Prevalence, clinical features, and prognosis of patients with extremely low high-density lipoprotein cholesterol
Tada H, Kawashiri MA, Konno T, Nohara A, Inazu A, Mabuchi H, Yamagishi M, Hayashi K.
J Clin Lipidol. 2016 Nov – Dec;10(6):1311-1317.
Impact Factor (2016): 5.812
Little data exist on the clinical features of patients with an extremely low level of high-density lipoprotein (HDL) cholesterol (<20 mg/dL).
To assess the clinical characteristics of Japanese patients with extremely low HDL cholesterol levels.
In this observational study of 429 patients with extremely low HDL cholesterol levels among 43,368 subjects whose HDL cholesterol was measured for any reason at Kanazawa University Hospital from April 2004 to March 2014, we investigated the presence of coronary artery disease, chronic kidney disease, the potential causes of reduced HDL cholesterol, their prognosis, and the cause of death.
Most patients (n = 425, 99%) exhibited secondary causes, including malignancies (n = 157, 37%), inflammatory diseases (n = 219, 51%), or other critical situations, such as major bleeding (n = 58, 14%). During the median 175-day follow-up period, 106 patients died. The causes of death in 80 (75%) patients were malignancies, inflammatory diseases, or major bleeding, in contrast to a relatively low incidence of death from atherosclerotic cardiovascular disease (n = 10, 10%). Multiple regression analysis showed that the presence of malignancy and HDL cholesterol was independently associated with death, in addition to age. The cumulative survival curve revealed that patients with an HDL cholesterol of <15 mg/dl, determined using the receiver-operating characteristic curve, had significantly higher mortality than those whose HDL cholesterol level was ≥15 mg/dL.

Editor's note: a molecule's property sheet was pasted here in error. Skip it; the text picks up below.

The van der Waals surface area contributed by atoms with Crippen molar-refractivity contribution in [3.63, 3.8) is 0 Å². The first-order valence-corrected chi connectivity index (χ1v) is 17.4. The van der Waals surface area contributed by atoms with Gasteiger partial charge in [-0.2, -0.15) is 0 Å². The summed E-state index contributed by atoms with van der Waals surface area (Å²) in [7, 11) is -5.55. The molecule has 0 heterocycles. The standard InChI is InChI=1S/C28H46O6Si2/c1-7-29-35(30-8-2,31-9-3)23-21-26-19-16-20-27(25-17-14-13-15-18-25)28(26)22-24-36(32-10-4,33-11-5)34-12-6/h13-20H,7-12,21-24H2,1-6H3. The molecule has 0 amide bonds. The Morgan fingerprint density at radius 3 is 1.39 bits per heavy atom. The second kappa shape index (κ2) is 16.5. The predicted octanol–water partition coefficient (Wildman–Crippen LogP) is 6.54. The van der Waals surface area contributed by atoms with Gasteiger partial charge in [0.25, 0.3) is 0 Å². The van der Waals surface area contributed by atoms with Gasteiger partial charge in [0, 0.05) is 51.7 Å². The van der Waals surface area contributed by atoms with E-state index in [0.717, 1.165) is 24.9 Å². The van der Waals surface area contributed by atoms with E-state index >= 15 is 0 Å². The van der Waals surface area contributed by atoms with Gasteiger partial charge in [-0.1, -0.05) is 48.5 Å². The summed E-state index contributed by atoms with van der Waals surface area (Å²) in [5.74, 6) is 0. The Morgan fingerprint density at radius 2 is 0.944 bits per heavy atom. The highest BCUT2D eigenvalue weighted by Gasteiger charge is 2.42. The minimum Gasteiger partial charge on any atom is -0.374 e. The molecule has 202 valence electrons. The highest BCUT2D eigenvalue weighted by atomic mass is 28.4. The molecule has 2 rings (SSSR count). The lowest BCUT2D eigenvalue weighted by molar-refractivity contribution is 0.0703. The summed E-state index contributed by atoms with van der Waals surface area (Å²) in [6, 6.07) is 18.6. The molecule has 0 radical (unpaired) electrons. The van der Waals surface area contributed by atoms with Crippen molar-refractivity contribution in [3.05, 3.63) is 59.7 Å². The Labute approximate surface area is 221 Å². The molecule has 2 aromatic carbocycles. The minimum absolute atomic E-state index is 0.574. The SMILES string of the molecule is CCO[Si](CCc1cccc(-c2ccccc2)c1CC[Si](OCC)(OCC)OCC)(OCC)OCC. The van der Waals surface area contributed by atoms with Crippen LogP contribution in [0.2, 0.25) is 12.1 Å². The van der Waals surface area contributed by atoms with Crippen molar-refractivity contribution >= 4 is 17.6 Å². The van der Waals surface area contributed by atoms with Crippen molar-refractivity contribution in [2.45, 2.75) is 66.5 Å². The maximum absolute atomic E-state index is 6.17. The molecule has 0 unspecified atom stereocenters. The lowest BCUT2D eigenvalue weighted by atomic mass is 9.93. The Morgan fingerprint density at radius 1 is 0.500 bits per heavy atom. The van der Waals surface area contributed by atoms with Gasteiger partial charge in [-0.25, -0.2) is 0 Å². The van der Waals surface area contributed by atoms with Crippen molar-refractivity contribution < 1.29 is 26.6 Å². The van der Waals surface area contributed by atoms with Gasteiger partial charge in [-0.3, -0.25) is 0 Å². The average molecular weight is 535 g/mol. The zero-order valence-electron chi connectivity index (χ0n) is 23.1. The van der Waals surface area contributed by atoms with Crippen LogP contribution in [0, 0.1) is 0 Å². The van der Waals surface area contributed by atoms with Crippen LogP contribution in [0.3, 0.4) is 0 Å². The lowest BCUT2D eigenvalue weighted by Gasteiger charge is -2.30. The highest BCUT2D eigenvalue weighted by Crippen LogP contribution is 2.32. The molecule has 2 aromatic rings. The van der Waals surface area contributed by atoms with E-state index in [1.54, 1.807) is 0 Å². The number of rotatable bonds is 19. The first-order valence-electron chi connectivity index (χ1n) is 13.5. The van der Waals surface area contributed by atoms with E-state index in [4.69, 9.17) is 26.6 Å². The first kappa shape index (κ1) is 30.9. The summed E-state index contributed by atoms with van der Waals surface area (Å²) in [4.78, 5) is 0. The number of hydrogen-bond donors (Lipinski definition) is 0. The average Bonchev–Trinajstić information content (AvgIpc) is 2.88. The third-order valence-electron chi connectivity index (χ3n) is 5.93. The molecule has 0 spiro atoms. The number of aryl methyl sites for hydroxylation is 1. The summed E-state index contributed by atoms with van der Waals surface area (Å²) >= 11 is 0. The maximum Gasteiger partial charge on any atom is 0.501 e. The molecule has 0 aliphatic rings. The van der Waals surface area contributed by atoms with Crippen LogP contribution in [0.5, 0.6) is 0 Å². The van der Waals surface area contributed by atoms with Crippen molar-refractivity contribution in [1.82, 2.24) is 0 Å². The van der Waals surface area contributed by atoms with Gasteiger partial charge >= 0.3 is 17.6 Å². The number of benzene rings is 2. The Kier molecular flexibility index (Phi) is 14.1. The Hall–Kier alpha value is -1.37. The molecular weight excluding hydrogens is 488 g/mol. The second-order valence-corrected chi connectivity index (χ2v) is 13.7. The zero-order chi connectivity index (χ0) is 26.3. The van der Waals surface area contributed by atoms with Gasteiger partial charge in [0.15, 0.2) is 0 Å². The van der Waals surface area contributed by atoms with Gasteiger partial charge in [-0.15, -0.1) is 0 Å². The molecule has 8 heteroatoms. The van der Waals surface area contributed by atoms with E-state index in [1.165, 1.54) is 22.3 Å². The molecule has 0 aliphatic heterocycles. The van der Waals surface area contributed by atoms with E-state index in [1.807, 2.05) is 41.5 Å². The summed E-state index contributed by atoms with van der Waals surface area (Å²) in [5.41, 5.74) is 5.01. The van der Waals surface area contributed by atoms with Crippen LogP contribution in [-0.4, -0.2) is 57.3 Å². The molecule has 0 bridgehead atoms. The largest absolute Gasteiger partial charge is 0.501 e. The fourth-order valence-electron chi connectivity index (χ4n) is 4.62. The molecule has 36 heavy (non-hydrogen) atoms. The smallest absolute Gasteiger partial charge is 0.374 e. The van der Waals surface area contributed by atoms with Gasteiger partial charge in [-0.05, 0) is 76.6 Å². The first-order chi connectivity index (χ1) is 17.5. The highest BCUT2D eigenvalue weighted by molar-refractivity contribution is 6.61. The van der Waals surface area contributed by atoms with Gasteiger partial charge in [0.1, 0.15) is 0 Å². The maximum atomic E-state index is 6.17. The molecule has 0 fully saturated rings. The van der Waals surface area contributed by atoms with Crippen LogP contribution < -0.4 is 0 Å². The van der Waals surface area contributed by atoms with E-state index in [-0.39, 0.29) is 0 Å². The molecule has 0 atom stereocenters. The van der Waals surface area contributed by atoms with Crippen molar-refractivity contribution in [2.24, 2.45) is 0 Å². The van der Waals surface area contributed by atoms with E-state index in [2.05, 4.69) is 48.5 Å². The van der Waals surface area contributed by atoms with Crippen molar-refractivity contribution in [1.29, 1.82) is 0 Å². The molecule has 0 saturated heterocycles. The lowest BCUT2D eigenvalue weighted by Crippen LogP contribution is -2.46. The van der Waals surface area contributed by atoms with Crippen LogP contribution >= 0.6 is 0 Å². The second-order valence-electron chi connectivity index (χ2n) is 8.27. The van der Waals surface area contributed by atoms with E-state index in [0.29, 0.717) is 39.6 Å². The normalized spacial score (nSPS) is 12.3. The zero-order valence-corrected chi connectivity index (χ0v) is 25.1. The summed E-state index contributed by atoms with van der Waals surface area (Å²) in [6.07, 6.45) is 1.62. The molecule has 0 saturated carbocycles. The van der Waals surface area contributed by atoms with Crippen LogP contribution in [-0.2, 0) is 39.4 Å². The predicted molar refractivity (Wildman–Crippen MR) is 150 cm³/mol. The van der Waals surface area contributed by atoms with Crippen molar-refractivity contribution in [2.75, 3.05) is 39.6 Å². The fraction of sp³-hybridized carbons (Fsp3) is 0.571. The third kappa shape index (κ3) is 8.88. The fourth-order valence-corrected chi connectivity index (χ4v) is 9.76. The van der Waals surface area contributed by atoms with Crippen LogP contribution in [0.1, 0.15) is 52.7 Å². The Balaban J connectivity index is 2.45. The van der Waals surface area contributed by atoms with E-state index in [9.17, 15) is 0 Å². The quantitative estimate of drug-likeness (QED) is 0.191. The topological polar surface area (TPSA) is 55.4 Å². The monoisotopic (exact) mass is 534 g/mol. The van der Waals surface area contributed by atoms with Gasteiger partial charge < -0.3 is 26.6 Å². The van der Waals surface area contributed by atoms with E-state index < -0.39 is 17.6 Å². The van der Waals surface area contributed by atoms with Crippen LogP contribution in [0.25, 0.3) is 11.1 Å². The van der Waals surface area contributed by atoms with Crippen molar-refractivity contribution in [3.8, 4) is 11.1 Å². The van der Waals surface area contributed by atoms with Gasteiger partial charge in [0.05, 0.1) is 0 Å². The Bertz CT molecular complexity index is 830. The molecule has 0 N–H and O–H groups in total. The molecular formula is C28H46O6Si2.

Extremely low HDL cholesterol levels could be a useful marker for poor prognosis, not necessarily related to cardiovascular diseases.